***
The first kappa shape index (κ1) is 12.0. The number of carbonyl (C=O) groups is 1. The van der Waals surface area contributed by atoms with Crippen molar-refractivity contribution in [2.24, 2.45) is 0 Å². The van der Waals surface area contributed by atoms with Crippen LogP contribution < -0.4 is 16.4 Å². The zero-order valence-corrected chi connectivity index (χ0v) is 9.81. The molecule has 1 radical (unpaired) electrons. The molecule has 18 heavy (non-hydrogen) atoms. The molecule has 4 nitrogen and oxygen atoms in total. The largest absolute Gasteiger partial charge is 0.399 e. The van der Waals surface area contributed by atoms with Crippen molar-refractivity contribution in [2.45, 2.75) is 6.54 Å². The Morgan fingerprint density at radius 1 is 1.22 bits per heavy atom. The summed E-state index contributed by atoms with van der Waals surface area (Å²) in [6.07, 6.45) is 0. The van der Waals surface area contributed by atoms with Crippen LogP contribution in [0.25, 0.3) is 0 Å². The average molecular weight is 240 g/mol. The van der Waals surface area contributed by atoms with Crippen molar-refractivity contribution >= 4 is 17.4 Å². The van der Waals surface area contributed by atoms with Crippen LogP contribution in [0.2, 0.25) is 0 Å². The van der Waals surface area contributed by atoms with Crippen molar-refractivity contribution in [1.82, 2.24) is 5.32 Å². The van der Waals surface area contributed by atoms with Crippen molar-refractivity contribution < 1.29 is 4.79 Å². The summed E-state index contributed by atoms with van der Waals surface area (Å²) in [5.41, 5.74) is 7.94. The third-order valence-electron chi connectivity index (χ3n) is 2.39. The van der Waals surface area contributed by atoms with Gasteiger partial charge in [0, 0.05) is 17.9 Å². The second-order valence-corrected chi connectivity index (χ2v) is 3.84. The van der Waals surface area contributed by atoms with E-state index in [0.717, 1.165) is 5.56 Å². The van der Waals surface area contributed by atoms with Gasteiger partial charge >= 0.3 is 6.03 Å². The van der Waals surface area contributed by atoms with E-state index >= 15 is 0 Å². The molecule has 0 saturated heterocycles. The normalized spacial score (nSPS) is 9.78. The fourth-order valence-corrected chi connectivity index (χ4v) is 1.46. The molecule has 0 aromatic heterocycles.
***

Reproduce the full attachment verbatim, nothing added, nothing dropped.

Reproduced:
The first kappa shape index (κ1) is 12.0. The number of carbonyl (C=O) groups is 1. The van der Waals surface area contributed by atoms with Crippen molar-refractivity contribution in [2.24, 2.45) is 0 Å². The van der Waals surface area contributed by atoms with Crippen LogP contribution < -0.4 is 16.4 Å². The zero-order valence-corrected chi connectivity index (χ0v) is 9.81. The molecule has 1 radical (unpaired) electrons. The molecule has 18 heavy (non-hydrogen) atoms. The molecule has 4 nitrogen and oxygen atoms in total. The largest absolute Gasteiger partial charge is 0.399 e. The van der Waals surface area contributed by atoms with Crippen molar-refractivity contribution in [2.45, 2.75) is 6.54 Å². The Morgan fingerprint density at radius 1 is 1.22 bits per heavy atom. The summed E-state index contributed by atoms with van der Waals surface area (Å²) in [6.07, 6.45) is 0. The van der Waals surface area contributed by atoms with Crippen LogP contribution in [0.25, 0.3) is 0 Å². The average molecular weight is 240 g/mol. The van der Waals surface area contributed by atoms with Crippen molar-refractivity contribution >= 4 is 17.4 Å². The van der Waals surface area contributed by atoms with Crippen LogP contribution in [0.2, 0.25) is 0 Å². The van der Waals surface area contributed by atoms with Crippen molar-refractivity contribution in [1.82, 2.24) is 5.32 Å². The van der Waals surface area contributed by atoms with Crippen molar-refractivity contribution < 1.29 is 4.79 Å². The summed E-state index contributed by atoms with van der Waals surface area (Å²) in [5.41, 5.74) is 7.94. The third-order valence-electron chi connectivity index (χ3n) is 2.39. The van der Waals surface area contributed by atoms with Gasteiger partial charge in [0, 0.05) is 17.9 Å². The second-order valence-corrected chi connectivity index (χ2v) is 3.84. The van der Waals surface area contributed by atoms with E-state index in [0.717, 1.165) is 5.56 Å². The van der Waals surface area contributed by atoms with Gasteiger partial charge >= 0.3 is 6.03 Å². The van der Waals surface area contributed by atoms with E-state index >= 15 is 0 Å². The molecule has 0 saturated heterocycles. The normalized spacial score (nSPS) is 9.78. The fourth-order valence-corrected chi connectivity index (χ4v) is 1.46. The molecule has 0 aromatic heterocycles.